New Orleans Pelicans: Keep an eye on this player in Summer League

North Carolina State Wolfpack guard Dereon Seabron Credit: Matt Cashore-USA TODAY Sports
North Carolina State Wolfpack guard Dereon Seabron Credit: Matt Cashore-USA TODAY Sports /

The New Orleans Pelicans Summer League schedule commences this weekend and there will be plenty of familiar faces.

Three of the players (Jose Alvarado, Naji Marshall, Trey Murphy III) have already gotten run in the playoffs, so the Pelicans will be a little more experienced than some of the other teams.

Add in Dyson Daniels and EJ Liddell, and the Pelicans have a roster that should dominate in the Summer League.

But there will also be some unfamiliar faces, including Dereon Seabron, an un-drafted guard/wing player out of NC State.

He’s an interesting player who got a lot of pre-draft buzz after strong workouts, but he ended up going un-drafted anyway. The New Orleans Pelicans found a gem in the un-drafted free-agent market last season with Jose Alvarado, who is now part of the rotation on a full-time contract.

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Seabron has a lot of talent, and hopes to put it on display in the Summer League to possibly earn his way into a two-way contract.

New Orleans Pelicans Summer League: Dereon Seabron’s strengths and weaknesses

Dereon Seabron flew under the radar this season, mostly because his team was terrible, finishing last in the ACC.

But Seabron averaged 17.3 points, 8.2 rebounds and 3.2 assists per game as a high usage player who was often initiating the offense. He had a 25.5 percent usage rate, so was doing most of the creating for his team. His assist numbers aren’t great for a guy who had the ball in his hands so much, but he was also surrounded by a sub-par cast that missed a lot of shots.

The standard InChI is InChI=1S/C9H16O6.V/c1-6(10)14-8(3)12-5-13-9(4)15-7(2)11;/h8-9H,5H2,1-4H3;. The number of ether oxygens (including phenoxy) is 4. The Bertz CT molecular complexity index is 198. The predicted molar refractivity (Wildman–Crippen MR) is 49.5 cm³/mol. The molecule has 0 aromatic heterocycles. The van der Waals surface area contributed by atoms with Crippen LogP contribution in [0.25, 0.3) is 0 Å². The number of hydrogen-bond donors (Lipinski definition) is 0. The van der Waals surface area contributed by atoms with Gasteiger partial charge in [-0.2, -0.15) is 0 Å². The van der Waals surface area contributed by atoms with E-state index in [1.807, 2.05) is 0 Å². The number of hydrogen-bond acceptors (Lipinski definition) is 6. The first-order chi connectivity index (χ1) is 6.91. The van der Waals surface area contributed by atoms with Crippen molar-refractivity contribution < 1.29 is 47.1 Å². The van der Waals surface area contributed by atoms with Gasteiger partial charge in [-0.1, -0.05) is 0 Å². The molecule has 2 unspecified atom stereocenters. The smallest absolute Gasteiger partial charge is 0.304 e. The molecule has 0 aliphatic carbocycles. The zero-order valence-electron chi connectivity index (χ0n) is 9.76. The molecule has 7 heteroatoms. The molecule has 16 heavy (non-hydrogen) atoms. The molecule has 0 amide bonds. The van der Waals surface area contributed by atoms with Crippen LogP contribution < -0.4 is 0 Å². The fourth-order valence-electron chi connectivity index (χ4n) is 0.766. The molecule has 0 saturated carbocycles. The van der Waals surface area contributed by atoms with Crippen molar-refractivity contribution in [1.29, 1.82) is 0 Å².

He’s very athletic and has a way of sort of slithering to the rim and drawing in the defense. He is a solid finisher in the lane and also has the vision to set up teammates. Seabron has the length to be a disruptive defender at 6-foot-6 and averaged 1.4 steals per game for NC State.

He’s a very good rebounder for his position and is adept and grabbing boards and taking the ball end-to-end, flashing his greatest strength, which is finishing in transition:

He’s a good passer who can make plays from the wing and play some at the point, which is the type of versatile player the Pelicans have been adding over the last few seasons, showing a preference for position-less wings who can defend multiple spots.

Seabron does have some glaring flaws, namely that he can’t shoot, hitting just 25 percent from long range on a low number of attempts. He’s mostly a slasher and a guy who beats people off the dribble, so defenders in the NBA are just going to back off until he proves he can make a shot from outside the lane.

I think Seabron is going to be one of those guys who could dominate in Summer League, where there is little defense and a lot of points in transition where he thrives.

Expect him to post some big numbers, but whether that can translate to a spot on an NBA roster is yet to be seen.

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